The shift to mobile and digital payments: the PayPal and Ryanair example

Ryanair and Paypal strike a - mobile and digital - payment deal - source press release
Ryanair and Paypal strike a – mobile and digital – payment deal – source press release

Retail banks have several digital transformation challenges to tackle. The core mission of the retail bank is increasingly about creating the customer-oriented conditions for people to manage their personal finances. Make no mistake: in the end, that boils down to selling more and saving costs, even if customer-centricity is a real priority. The changing narrative and focus has an impact on the use of digital technologies and the undeniably crucial role of the omnichannel retail banking experience (read: connected customer experience).

At the same time, many challenges for retail banks are digital in nature. Just one of them: digital payment/transaction systems. Knowing that payments (moving money from A to Z) are still important for banks, although lending is where much of the profit is, disruptive payment technologies are offering challenges but also opportunities.

And it isn’t even about very futuristic (although some of them are closer than we think, just watch that fintech space) payment technologies alone as you can read below.

Changing how people buy – and pay – for tickets

A new example of how these technologies are changing the ways we order goods/services and pay for them using mobile and digital channels – as well as the underlying evolutions – is the collaboration between PayPal and “low fare” airliner Ryanair.

PayPal isn’t new of course and, even if it has evolved, its’ essence pretty much has remained what it was when it launched ages ago. By working with companies such as Ryanair, enabling air travelers to pay their tickets via mobile, PayPal offers more digital payment choices in relatively untapped applications, supported by companies like Ryanair who want to be perceived as innovative and customer-oriented.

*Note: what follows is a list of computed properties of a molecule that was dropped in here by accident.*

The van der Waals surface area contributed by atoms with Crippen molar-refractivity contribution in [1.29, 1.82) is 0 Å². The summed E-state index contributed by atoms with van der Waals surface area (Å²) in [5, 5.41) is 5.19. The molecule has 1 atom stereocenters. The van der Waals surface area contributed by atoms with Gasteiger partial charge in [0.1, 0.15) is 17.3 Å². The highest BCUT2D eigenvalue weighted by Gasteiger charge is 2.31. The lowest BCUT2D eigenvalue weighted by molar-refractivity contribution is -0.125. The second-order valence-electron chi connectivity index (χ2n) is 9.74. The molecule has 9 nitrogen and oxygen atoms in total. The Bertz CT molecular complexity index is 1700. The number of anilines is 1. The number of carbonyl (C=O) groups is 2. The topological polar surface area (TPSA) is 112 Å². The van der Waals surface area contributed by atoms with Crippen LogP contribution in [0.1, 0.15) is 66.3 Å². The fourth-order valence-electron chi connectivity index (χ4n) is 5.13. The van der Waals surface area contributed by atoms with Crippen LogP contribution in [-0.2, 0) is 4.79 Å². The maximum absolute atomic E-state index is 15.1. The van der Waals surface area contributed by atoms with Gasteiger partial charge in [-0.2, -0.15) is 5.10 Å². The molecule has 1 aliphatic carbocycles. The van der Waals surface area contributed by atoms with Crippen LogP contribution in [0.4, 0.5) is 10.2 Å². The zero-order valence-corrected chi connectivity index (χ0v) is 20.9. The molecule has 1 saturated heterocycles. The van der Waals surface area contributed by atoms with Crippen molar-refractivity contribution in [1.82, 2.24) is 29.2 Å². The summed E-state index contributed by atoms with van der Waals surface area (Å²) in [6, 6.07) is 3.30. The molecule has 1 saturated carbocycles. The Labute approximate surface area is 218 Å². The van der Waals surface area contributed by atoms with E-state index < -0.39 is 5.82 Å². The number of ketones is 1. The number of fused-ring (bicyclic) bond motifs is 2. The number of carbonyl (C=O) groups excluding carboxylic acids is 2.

The agreement – and resulting service – both companies announced, also indicates how digital and mobile transactions are becoming more mainstream, outside of the online banking environment and the credit card context for people who use PayPal to buy and to sell, far beyond auctioned items (e.g. consulting services, software, etc.).

PayPal already partnered with some airline companies before but the partnership with Ryanair – available soon – promises to result in a mobile-oriented innovation, again emphasizing how mobile is becoming crucial in payments – as it does in direct and digital retail banking, with geographical differences, among others depending on the number of branches.

It’s not the first significant technological partnership Ryanair strikes as the company is also working with Google on an entirely different flight-buying system which is expected to be launched soon as well and promises to change the way people buy plane tickets, not a small ambition.

The agreement between PayPal (the company also has someone in the Ryanair board) and the airline company provides a glimpse of some of the payment and transaction challenges for retail banks but mainly of digital innovations in industries such as travel.

Mobile taking center stage in customer experience optimization and digital payments

Even if it’s maybe not the kind of agreement that will make digital observers go wild, it is the kind of evolution that shows the underlying evolutions that are clearly revolving around speed, customer-centricity, costs/benefits and – most of all – the digital connections between customer experience optimization and service, higher revenues and choice, simplicity and ease-of-use.

Amazon goes mobile payments too - with Amazon Local Register
Amazon goes mobile payments too – with Amazon Local Register

The device – or should we say context – in the center of it all: mobile. The experience: ubiquitous, anywhere and anytime. Knowing that Amazon just announced a mobile payment system, , called Amazon Local Register, be it with another approach, it’s clear mobile gets into the center of digital payment too, even if retail banks until now haven’t really been disrupted too much by it (again, with regional differences).

Ryanair started working on an overall customer experience and quality improvement program, dubbed “Always Getting Better”, after having had a fall in profit in 2013. The program seems to pay off with an increased profit forecast, announced this summer.

The press release puts the mobile-focused PayPal/Ryanair “payment innovation collaboration” in that – ongoing – customer-facing optimization perspective.